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Did the Dip in the DJIA Last Week Presage an Upcoming Crash?


On the Silver Anniversary of the October 1987 crash, the Dow dropped 1%. An investor who lived through both shares his notes.

Indeed, while the market's daily internal energy was used up by mid-week, its weekly and monthly energy levels remained fully charged. Historically that suggests any decline should not gain much traction. Obviously, that was not the case on Friday. The media's causa proxima for the Dow Dive was the slew of weak corporate earnings reports. To wit, so far just 58.6% of companies have beaten their earnings estimates, while only 43.2% have bettered their revenue estimates. This week, earnings season will be in full swing with some 700 companies reporting. Yet while last week's earnings numbers were soft, the economic numbers had a decidedly stronger tilt with 10 coming in above expectations and three below.

Looking at the charts, while the S&P 500 failed to break out above a double-top around 1470, and in the process left what looks conspicuously like a triple-top, most of the indices closed higher for the week. The exceptions were the Russell 2000 (^RUT) (NYSEARCA:IWM), the Nasdaq Composite (^IXIC) (INDEXNASDAQ:.IXIC), and the NASDAQ-100 (^NDX) (INDEXNASDAQ:NDX), all of which were weighed down by the technology stocks. Indeed, the technology sector was the biggest loser for the week with a decline of 2.42% followed by consumer staples (-0.65%) and telecommunication services (-0.15%).

By Friday's close, most of the indexes I monitor were testing, or marginally breaking, their respective 50-DMAs, except for the aforementioned tech-heavy indices. In those cases, not only did they decisively violate their 50-DMAs, but they also broke below their post-QE3 support levels with the NDX closing at its lowest level in more than two months. While I would like to believe the SPX will gather itself together and break out above the now visible triple-top around the 1470 level, it just doesn't feel like that is going to play. A more likely scenario is for a break below the oft mentioned 1418 level followed by a dip towards the 1400, which I continue to think should be bought on the premise the SPX will break out consistent with the presidential election year pattern.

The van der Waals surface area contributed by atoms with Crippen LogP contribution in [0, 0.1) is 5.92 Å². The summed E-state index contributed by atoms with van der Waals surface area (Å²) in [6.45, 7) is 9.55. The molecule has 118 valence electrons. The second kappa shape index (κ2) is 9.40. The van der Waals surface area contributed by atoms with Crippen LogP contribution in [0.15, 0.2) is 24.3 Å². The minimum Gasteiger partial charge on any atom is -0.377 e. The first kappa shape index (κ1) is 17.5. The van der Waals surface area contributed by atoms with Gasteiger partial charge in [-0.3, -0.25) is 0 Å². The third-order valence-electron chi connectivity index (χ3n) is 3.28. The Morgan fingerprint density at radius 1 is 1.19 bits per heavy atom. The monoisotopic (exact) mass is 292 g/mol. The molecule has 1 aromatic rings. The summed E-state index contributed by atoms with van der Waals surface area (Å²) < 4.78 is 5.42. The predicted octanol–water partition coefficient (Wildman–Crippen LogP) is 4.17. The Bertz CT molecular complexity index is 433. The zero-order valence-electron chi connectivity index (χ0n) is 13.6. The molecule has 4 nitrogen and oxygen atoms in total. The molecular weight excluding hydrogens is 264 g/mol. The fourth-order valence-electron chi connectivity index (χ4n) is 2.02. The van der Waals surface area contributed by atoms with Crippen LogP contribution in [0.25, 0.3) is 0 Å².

On that premise, one name that has a Strong Buy recommendation from our fundamental analyst is 3%-yielding Covanta (CVA) (NYSE:CVA). Covanta is the nation's largest owner/operator of waste-to-energy (WTE) facilities and disposes of approximately 5% of the nation's waste stream while generating approximately 6 Mwh of renewable energy. As our fundamental analyst writes, "Covanta's recurring revenue stream, including 75% of waste revenue under long-term contract with inflation escalators, provides a stable base while higher power economics, metal recovery and special waste should drive future growth. Covanta's robust free cash flows afford a solid dividend with growth prospects, funds available for a recurring buyback and, in our view, attractive total return prospects."

The call for this week: The Industrials finally experienced a daily decline of more than 1% for the first time in nearly four months. While many believe this is the beginning of a collapse, it does not appear that way to me. Indeed, the evidence of a major top in the equity markets is nowhere near conclusive. So while it may take a few sessions for the markets to stabilize, I continue to think the path of least resistance remains up.
No positions in stocks mentioned.
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